How Often Do You “Wonder,” and How Does That Impact Your Work?
Dr. Amishi Jha shares insights on how stress impacts our attention span.

By Josh Jacobs

How Stress Cause More Mind Wandering by Dr. Amishi Jha

Image Courtesy of Dr Amishi Jha

Amishi Jha studies the nature of our attention. Through imaging work and psychology studies, she looks to understand how we concentrate and how our concentration and mood can be improved. At the University of Miami, professor Jha looks at the neural mechanisms of attention. She also does mindfulness training for soldiers and first responders. We discuss how we can better concentrate and the impact of inattention on our happiness levels and performance abilities. (Our conversation has been condensed and edited for clarity.)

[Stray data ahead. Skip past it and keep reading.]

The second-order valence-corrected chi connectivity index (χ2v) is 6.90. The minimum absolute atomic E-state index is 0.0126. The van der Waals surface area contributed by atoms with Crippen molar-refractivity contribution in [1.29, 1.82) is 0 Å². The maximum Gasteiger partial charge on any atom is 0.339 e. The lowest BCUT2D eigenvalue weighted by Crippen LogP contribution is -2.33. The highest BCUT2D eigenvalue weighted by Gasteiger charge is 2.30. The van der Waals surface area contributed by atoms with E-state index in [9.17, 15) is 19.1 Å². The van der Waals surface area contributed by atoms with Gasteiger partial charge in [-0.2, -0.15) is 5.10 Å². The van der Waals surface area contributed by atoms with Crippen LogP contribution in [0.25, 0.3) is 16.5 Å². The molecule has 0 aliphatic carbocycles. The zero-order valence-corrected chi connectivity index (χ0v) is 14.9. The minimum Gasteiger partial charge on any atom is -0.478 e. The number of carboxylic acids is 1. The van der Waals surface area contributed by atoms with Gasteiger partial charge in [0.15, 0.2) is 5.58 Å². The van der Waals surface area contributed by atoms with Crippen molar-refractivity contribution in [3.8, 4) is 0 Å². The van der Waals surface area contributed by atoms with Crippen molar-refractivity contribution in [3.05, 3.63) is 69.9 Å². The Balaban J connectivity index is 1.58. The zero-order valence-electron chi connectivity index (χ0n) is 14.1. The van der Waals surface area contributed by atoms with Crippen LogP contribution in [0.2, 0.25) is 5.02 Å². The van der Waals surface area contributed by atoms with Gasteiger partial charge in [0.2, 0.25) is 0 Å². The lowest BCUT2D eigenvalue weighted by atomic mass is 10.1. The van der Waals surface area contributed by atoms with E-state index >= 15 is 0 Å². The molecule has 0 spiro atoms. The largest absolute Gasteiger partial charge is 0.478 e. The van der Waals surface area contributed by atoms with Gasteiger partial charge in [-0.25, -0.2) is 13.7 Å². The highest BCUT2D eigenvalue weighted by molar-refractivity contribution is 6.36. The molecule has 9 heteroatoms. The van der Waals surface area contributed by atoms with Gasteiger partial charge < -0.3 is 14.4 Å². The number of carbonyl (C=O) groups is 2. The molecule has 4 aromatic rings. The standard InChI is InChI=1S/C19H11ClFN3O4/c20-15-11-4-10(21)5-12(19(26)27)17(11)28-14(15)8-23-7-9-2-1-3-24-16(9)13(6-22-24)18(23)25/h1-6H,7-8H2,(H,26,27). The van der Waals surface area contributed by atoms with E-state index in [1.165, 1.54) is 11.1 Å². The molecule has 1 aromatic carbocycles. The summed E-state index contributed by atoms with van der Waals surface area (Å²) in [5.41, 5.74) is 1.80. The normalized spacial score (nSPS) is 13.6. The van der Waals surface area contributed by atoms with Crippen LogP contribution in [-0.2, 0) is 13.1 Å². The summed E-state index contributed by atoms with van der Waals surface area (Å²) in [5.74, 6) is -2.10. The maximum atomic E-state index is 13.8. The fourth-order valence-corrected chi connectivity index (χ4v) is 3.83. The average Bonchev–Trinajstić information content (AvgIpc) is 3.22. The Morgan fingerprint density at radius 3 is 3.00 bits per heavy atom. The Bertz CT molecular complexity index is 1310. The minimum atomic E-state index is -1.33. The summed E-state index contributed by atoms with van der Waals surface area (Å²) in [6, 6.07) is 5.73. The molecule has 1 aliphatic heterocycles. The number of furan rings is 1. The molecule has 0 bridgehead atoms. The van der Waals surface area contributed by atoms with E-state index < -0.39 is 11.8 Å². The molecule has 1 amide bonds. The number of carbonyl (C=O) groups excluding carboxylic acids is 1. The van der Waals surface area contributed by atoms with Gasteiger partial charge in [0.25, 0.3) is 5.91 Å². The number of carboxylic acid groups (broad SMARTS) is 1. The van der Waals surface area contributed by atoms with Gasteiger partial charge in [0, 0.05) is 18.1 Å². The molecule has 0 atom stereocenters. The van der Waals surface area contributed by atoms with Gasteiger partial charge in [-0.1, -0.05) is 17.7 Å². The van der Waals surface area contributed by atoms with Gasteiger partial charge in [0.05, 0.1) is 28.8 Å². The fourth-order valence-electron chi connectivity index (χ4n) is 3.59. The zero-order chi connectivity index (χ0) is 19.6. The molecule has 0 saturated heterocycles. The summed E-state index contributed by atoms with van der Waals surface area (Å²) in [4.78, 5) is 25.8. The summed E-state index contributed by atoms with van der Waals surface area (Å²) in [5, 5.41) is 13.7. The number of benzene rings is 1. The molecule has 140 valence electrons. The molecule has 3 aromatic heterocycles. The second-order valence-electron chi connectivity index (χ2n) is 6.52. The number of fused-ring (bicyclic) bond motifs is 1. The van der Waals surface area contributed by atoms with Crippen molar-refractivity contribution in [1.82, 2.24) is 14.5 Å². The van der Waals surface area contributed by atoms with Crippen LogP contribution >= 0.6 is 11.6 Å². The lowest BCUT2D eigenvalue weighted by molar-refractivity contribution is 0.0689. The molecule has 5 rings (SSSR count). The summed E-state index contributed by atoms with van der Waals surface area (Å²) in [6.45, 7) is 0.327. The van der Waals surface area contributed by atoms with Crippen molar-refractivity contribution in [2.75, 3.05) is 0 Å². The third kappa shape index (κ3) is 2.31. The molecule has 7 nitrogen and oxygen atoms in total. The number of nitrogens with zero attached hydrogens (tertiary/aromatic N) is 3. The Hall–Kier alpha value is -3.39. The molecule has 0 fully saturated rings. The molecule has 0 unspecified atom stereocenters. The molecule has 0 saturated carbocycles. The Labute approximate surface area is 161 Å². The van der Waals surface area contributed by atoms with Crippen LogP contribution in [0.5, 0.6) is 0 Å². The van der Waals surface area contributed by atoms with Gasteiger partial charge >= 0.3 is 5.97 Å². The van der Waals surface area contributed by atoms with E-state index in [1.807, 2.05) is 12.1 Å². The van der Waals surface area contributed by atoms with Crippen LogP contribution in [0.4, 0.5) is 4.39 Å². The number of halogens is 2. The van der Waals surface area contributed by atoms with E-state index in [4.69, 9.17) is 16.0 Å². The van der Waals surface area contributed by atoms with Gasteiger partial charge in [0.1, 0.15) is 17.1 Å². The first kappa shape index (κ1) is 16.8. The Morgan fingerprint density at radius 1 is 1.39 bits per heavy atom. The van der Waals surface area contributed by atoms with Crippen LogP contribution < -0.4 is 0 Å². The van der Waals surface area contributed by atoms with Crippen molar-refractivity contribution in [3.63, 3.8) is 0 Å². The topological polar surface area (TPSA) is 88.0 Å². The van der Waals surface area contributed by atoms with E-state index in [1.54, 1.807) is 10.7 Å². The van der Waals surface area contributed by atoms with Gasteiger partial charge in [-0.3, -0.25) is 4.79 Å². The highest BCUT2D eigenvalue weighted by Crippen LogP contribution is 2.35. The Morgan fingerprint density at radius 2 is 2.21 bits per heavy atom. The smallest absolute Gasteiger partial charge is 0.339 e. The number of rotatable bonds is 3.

1.You’ve spoken about how many of our waking hours are spent not concentrating and wondering. What proportion of our time are we talking and what impact does this have? 

Many studies are done on this now. It happens to be roughly 50% where our mind is not on the task at hand. (Some people say between 25% and 60%.) It doesn’t seem to matter what the content of that wandering is, whether positive or negative ruminations, if your mind is not on the task at hand, your performance suffers and your mood suffers.

There are consequences for that. Most of the things that I look at have to do with how attentional performance suffers. If you’ve got people that are in these high stress, high demand contexts where – think about medical professionals now, for example – they can’t screw up, they have to pay attention. Yet we know that we’re exhausting them, and we know that they’re stressed. It’s that kind of group that we would want to work with to provide training. We would see if we could protect against that rate of mind wandering going up even further when you’re actually under high stress.

2. What kind of evidence do you have about the impact of stress on performance?